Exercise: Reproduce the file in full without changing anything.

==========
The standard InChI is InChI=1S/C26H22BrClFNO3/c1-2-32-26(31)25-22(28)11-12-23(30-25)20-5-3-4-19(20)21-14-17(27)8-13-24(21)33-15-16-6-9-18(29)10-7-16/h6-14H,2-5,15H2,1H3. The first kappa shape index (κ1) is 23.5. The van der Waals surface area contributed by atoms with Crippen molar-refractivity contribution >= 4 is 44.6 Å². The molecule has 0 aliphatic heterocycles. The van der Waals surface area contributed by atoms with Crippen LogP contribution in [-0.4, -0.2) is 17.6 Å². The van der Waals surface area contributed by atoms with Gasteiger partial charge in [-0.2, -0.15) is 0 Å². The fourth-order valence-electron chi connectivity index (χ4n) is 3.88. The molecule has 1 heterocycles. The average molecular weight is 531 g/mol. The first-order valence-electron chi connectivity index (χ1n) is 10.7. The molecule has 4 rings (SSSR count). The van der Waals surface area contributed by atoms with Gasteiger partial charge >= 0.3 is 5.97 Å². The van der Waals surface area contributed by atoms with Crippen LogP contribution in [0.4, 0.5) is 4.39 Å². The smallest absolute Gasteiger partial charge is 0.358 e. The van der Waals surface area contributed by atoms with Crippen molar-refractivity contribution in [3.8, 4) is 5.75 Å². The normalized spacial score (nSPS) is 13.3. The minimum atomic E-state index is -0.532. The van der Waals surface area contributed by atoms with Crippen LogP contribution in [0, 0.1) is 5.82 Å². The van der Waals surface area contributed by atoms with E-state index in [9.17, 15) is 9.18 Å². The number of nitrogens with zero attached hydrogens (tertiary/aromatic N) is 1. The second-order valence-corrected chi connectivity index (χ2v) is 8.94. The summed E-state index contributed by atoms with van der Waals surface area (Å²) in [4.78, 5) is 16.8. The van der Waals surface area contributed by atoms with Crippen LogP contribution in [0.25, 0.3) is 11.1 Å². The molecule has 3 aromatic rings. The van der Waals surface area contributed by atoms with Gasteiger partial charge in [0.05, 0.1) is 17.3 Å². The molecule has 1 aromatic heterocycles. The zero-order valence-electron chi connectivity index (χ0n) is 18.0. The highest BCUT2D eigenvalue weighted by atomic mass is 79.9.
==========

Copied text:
The standard InChI is InChI=1S/C26H22BrClFNO3/c1-2-32-26(31)25-22(28)11-12-23(30-25)20-5-3-4-19(20)21-14-17(27)8-13-24(21)33-15-16-6-9-18(29)10-7-16/h6-14H,2-5,15H2,1H3. The first kappa shape index (κ1) is 23.5. The van der Waals surface area contributed by atoms with Crippen molar-refractivity contribution >= 4 is 44.6 Å². The molecule has 0 aliphatic heterocycles. The van der Waals surface area contributed by atoms with Crippen LogP contribution in [-0.4, -0.2) is 17.6 Å². The van der Waals surface area contributed by atoms with Gasteiger partial charge in [-0.2, -0.15) is 0 Å². The fourth-order valence-electron chi connectivity index (χ4n) is 3.88. The molecule has 1 heterocycles. The average molecular weight is 531 g/mol. The first-order valence-electron chi connectivity index (χ1n) is 10.7. The molecule has 4 rings (SSSR count). The van der Waals surface area contributed by atoms with Gasteiger partial charge >= 0.3 is 5.97 Å². The van der Waals surface area contributed by atoms with Crippen LogP contribution in [0.4, 0.5) is 4.39 Å². The smallest absolute Gasteiger partial charge is 0.358 e. The van der Waals surface area contributed by atoms with Crippen molar-refractivity contribution in [3.8, 4) is 5.75 Å². The normalized spacial score (nSPS) is 13.3. The minimum atomic E-state index is -0.532. The van der Waals surface area contributed by atoms with Crippen LogP contribution in [0, 0.1) is 5.82 Å². The van der Waals surface area contributed by atoms with E-state index in [9.17, 15) is 9.18 Å². The number of nitrogens with zero attached hydrogens (tertiary/aromatic N) is 1. The second-order valence-corrected chi connectivity index (χ2v) is 8.94. The summed E-state index contributed by atoms with van der Waals surface area (Å²) in [4.78, 5) is 16.8. The van der Waals surface area contributed by atoms with Crippen LogP contribution in [0.25, 0.3) is 11.1 Å². The molecule has 3 aromatic rings. The van der Waals surface area contributed by atoms with Gasteiger partial charge in [0.05, 0.1) is 17.3 Å². The molecule has 1 aromatic heterocycles. The zero-order valence-electron chi connectivity index (χ0n) is 18.0. The highest BCUT2D eigenvalue weighted by atomic mass is 79.9.